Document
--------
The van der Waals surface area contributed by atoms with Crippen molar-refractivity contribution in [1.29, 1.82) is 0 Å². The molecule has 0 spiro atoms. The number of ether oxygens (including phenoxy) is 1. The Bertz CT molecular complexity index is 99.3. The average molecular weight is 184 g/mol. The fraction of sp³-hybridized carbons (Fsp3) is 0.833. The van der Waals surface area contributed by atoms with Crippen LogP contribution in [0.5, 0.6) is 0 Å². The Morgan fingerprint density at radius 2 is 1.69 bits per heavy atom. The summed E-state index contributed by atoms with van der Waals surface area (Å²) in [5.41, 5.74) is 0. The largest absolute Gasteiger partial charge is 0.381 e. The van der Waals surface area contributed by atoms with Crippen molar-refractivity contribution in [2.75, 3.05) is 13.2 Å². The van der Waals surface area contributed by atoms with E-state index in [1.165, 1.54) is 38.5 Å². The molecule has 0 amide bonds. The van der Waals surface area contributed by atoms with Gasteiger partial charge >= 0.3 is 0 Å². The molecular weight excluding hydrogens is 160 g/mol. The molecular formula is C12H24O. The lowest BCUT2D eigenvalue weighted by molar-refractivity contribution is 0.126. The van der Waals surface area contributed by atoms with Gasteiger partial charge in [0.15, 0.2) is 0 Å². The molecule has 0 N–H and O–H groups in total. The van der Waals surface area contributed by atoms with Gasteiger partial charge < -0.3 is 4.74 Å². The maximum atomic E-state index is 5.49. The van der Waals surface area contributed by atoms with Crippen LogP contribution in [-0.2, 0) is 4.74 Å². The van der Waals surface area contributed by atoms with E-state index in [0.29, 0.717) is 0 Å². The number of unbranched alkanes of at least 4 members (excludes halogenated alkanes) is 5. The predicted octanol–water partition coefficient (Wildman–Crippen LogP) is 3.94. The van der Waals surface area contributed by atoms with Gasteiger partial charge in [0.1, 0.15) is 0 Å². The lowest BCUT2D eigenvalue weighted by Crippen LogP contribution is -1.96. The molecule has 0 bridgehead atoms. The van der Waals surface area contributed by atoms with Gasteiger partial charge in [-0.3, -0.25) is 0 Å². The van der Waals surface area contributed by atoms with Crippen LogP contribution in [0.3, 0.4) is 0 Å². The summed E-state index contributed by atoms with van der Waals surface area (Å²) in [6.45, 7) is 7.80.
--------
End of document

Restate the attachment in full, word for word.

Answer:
The van der Waals surface area contributed by atoms with Crippen molar-refractivity contribution in [1.29, 1.82) is 0 Å². The molecule has 0 spiro atoms. The number of ether oxygens (including phenoxy) is 1. The Bertz CT molecular complexity index is 99.3. The average molecular weight is 184 g/mol. The fraction of sp³-hybridized carbons (Fsp3) is 0.833. The van der Waals surface area contributed by atoms with Crippen LogP contribution in [0.5, 0.6) is 0 Å². The Morgan fingerprint density at radius 2 is 1.69 bits per heavy atom. The summed E-state index contributed by atoms with van der Waals surface area (Å²) in [5.41, 5.74) is 0. The largest absolute Gasteiger partial charge is 0.381 e. The van der Waals surface area contributed by atoms with Crippen molar-refractivity contribution in [2.75, 3.05) is 13.2 Å². The van der Waals surface area contributed by atoms with E-state index in [1.165, 1.54) is 38.5 Å². The molecule has 0 amide bonds. The van der Waals surface area contributed by atoms with Gasteiger partial charge >= 0.3 is 0 Å². The molecular weight excluding hydrogens is 160 g/mol. The molecular formula is C12H24O. The lowest BCUT2D eigenvalue weighted by molar-refractivity contribution is 0.126. The van der Waals surface area contributed by atoms with Gasteiger partial charge in [0.15, 0.2) is 0 Å². The molecule has 0 N–H and O–H groups in total. The van der Waals surface area contributed by atoms with Gasteiger partial charge < -0.3 is 4.74 Å². The maximum atomic E-state index is 5.49. The van der Waals surface area contributed by atoms with Crippen LogP contribution in [-0.2, 0) is 4.74 Å². The van der Waals surface area contributed by atoms with E-state index in [0.29, 0.717) is 0 Å². The number of unbranched alkanes of at least 4 members (excludes halogenated alkanes) is 5. The predicted octanol–water partition coefficient (Wildman–Crippen LogP) is 3.94. The van der Waals surface area contributed by atoms with Gasteiger partial charge in [0.1, 0.15) is 0 Å². The lowest BCUT2D eigenvalue weighted by Crippen LogP contribution is -1.96. The molecule has 0 bridgehead atoms. The van der Waals surface area contributed by atoms with Gasteiger partial charge in [-0.3, -0.25) is 0 Å². The van der Waals surface area contributed by atoms with Crippen LogP contribution in [0.3, 0.4) is 0 Å². The summed E-state index contributed by atoms with van der Waals surface area (Å²) in [6.45, 7) is 7.80.